The U.S. is accusing Bashar al-Assad's regime in Syria of killing thousands of people from 2011 to 2015 and using a crematorium to dispose of their bodies. While Assad allies Russia and Iran may not have had anything to do with the crematorium, they are complicit in the brutal dictator's many other atrocities, according to the U.S.
The Trump administration says the regime has killed as many as 50 people a day at the Saydnaya prison complex in that period, and beginning in 2013, it turned a building on the compound into a crematorium.
"Although the regime's atrocities are well documented, we believe that the building of a crematorium is an effort to cover up the extent of mass murders taking place in Saydnaya prison," said Stuart Jones, the acting assistant secretary for Near Eastern affairs. "We are appalled by the atrocities that have been carried out by the Syrian regime, and these atrocities have been carried out seemingly with the unconditional support of Russia and Iran."
Jones called on Russia in particular to hold the Assad regime accountable.
"Russia must now with great urgency exercise its influence over the Syrian regime to guarantee that horrific violations stop now," he added.
To support the claim today, Jones cited reports from international monitoring groups, the press and U.S. intelligence — including new satellite photos the State Department distributed to the press. The photos allegedly show construction over the course of several years at Saydnaya that would be consistent with a crematorium, with features like ventilation equipment, a discharge stack and a firewall.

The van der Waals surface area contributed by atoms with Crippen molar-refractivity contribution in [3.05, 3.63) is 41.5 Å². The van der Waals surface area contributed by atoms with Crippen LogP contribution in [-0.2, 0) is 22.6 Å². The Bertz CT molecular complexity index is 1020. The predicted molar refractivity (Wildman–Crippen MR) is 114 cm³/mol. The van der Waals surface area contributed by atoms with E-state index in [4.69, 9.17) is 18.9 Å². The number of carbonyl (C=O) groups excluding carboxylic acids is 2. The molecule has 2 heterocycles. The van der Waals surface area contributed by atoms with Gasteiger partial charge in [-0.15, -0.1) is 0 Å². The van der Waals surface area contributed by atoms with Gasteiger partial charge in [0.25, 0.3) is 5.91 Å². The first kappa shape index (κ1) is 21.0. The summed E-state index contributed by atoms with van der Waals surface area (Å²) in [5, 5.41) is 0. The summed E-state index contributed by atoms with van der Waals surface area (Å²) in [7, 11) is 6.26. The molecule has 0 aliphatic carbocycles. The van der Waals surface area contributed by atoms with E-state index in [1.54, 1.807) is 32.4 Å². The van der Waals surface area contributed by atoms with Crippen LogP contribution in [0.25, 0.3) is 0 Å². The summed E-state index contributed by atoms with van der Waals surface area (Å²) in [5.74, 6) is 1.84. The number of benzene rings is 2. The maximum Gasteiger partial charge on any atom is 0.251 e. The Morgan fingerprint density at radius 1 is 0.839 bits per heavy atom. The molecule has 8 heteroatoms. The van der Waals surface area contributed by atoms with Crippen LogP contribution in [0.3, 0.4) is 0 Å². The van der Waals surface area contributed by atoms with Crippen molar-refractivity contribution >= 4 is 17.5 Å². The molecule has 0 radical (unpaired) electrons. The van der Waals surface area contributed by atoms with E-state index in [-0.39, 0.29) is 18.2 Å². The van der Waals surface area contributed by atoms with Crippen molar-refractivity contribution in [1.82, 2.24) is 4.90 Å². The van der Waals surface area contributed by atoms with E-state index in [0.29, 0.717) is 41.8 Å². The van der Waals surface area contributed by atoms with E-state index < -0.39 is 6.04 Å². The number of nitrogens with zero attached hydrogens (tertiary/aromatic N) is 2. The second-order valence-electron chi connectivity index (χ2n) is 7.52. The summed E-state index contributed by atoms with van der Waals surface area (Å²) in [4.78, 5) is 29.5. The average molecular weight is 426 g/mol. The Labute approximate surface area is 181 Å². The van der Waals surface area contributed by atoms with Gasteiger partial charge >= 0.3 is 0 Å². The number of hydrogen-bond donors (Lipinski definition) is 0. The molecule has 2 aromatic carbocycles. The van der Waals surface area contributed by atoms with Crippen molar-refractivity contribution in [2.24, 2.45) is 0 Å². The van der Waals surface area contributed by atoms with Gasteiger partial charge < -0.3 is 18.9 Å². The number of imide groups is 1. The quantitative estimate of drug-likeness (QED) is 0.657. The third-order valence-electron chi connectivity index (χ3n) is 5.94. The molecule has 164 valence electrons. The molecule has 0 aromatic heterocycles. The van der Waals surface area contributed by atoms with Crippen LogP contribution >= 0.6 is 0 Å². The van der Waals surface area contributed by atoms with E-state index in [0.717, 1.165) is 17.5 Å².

The U.S. has not presented this evidence to the Russian government yet, according to Jones, but he added that last week's talks with Russian Foreign Minister Sergey Lavrov in Washington gave the administration hope that Russia will comply.
"Foreign Minister Lavrov and the Russian government have indicated to us that they are interested in finding a solution on Syria," Jones said. "We hope that we will now be able to work with the Russians in a constructive way to put pressure on the regime to end these atrocities."
After more than six years of civil war and continued Russian support for Assad, however, it is hard to see that happening. Jones noted how Russia has supported Assad even after other horrific crimes, including chemical attacks, extrajudicial killings, forced starvation and indiscriminate airstrikes.
"Russia has either aided in or passively looked away as the regime has conducted an airstrike against a U.N. convoy, destroyed east Aleppo and used chemical weapons, including sarin against civilians in Idlib province on April 4," he said.
The accusations of mass killings at Saydnaya are not new. The notorious prison, 17 miles north of Damascus, was the subject of an Amnesty International report in February, alleging that the regime executed 13,000 prisoners in mass hangings and carried out systematic torture there in the last couple of years. Still, Amnesty International could not confirm the existence of a crematorium.
"We haven't independently verified the photos, and it's not a detail that was included in our report or analysis," a spokesperson told ABC News. "But the statement is certainly a chilling reminder of the horrors highlighted in our report and the urgent need to allow access for independent monitors into Saydnaya and all other prisons in Syria."
After Lavrov's trip to Washington last week, the administration is hoping to seize the moment to push Russia to help solve the Syrian crisis.
"This was an opportune time to remind people about the atrocities that are being carried out inside of Syria all the time, of which this is one discrete, additive piece of evidence," said Jones.
Neither the Assad regime nor the Russian government has responded to the charge so far, but State Department spokesperson Heather Nauert told reporters that the administration believes the U.S. and Russia share a goal in Syria for a "unified and stable nation," achieved through diplomatic and political means.